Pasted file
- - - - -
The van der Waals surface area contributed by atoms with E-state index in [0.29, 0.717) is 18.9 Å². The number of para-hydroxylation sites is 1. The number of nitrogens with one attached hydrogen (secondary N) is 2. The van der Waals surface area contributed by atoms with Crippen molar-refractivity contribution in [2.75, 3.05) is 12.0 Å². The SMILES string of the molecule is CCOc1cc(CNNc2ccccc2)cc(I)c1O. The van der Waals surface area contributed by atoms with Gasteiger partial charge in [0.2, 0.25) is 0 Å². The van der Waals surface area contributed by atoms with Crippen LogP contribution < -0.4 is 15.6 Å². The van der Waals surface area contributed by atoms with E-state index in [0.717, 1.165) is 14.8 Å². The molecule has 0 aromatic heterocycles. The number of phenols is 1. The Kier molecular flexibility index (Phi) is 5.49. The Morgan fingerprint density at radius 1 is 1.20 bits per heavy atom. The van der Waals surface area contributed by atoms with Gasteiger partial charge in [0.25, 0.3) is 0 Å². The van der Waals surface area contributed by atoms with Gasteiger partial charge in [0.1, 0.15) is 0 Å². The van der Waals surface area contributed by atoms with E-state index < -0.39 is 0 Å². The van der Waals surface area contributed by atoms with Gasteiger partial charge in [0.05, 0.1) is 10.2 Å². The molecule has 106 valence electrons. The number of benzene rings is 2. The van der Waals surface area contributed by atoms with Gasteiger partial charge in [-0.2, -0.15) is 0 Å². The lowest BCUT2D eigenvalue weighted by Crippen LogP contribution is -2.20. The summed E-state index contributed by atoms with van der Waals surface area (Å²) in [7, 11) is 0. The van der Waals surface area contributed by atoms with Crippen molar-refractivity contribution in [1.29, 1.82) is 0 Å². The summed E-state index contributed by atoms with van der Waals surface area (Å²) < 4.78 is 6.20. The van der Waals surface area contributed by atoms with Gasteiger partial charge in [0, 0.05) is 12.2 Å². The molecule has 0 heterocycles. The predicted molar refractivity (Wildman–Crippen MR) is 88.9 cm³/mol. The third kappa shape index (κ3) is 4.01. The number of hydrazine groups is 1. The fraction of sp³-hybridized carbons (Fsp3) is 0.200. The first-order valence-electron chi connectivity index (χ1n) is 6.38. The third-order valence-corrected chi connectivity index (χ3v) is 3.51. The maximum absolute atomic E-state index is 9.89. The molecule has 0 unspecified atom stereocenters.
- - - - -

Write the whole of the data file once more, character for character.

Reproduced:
The van der Waals surface area contributed by atoms with E-state index in [0.29, 0.717) is 18.9 Å². The number of para-hydroxylation sites is 1. The number of nitrogens with one attached hydrogen (secondary N) is 2. The van der Waals surface area contributed by atoms with Crippen molar-refractivity contribution in [2.75, 3.05) is 12.0 Å². The SMILES string of the molecule is CCOc1cc(CNNc2ccccc2)cc(I)c1O. The van der Waals surface area contributed by atoms with Gasteiger partial charge in [0.2, 0.25) is 0 Å². The van der Waals surface area contributed by atoms with Crippen LogP contribution < -0.4 is 15.6 Å². The van der Waals surface area contributed by atoms with E-state index in [0.717, 1.165) is 14.8 Å². The molecule has 0 aromatic heterocycles. The number of phenols is 1. The Kier molecular flexibility index (Phi) is 5.49. The Morgan fingerprint density at radius 1 is 1.20 bits per heavy atom. The van der Waals surface area contributed by atoms with Gasteiger partial charge in [0.25, 0.3) is 0 Å². The van der Waals surface area contributed by atoms with Gasteiger partial charge in [0.1, 0.15) is 0 Å². The van der Waals surface area contributed by atoms with E-state index < -0.39 is 0 Å². The van der Waals surface area contributed by atoms with Gasteiger partial charge in [0.05, 0.1) is 10.2 Å². The molecule has 106 valence electrons. The number of benzene rings is 2. The van der Waals surface area contributed by atoms with Gasteiger partial charge in [-0.2, -0.15) is 0 Å². The lowest BCUT2D eigenvalue weighted by Crippen LogP contribution is -2.20. The summed E-state index contributed by atoms with van der Waals surface area (Å²) in [7, 11) is 0. The van der Waals surface area contributed by atoms with Crippen molar-refractivity contribution in [1.29, 1.82) is 0 Å². The summed E-state index contributed by atoms with van der Waals surface area (Å²) < 4.78 is 6.20. The van der Waals surface area contributed by atoms with Gasteiger partial charge in [0, 0.05) is 12.2 Å². The molecule has 0 heterocycles. The predicted molar refractivity (Wildman–Crippen MR) is 88.9 cm³/mol. The third kappa shape index (κ3) is 4.01. The number of hydrazine groups is 1. The fraction of sp³-hybridized carbons (Fsp3) is 0.200. The first-order valence-electron chi connectivity index (χ1n) is 6.38. The third-order valence-corrected chi connectivity index (χ3v) is 3.51. The maximum absolute atomic E-state index is 9.89. The molecule has 0 unspecified atom stereocenters.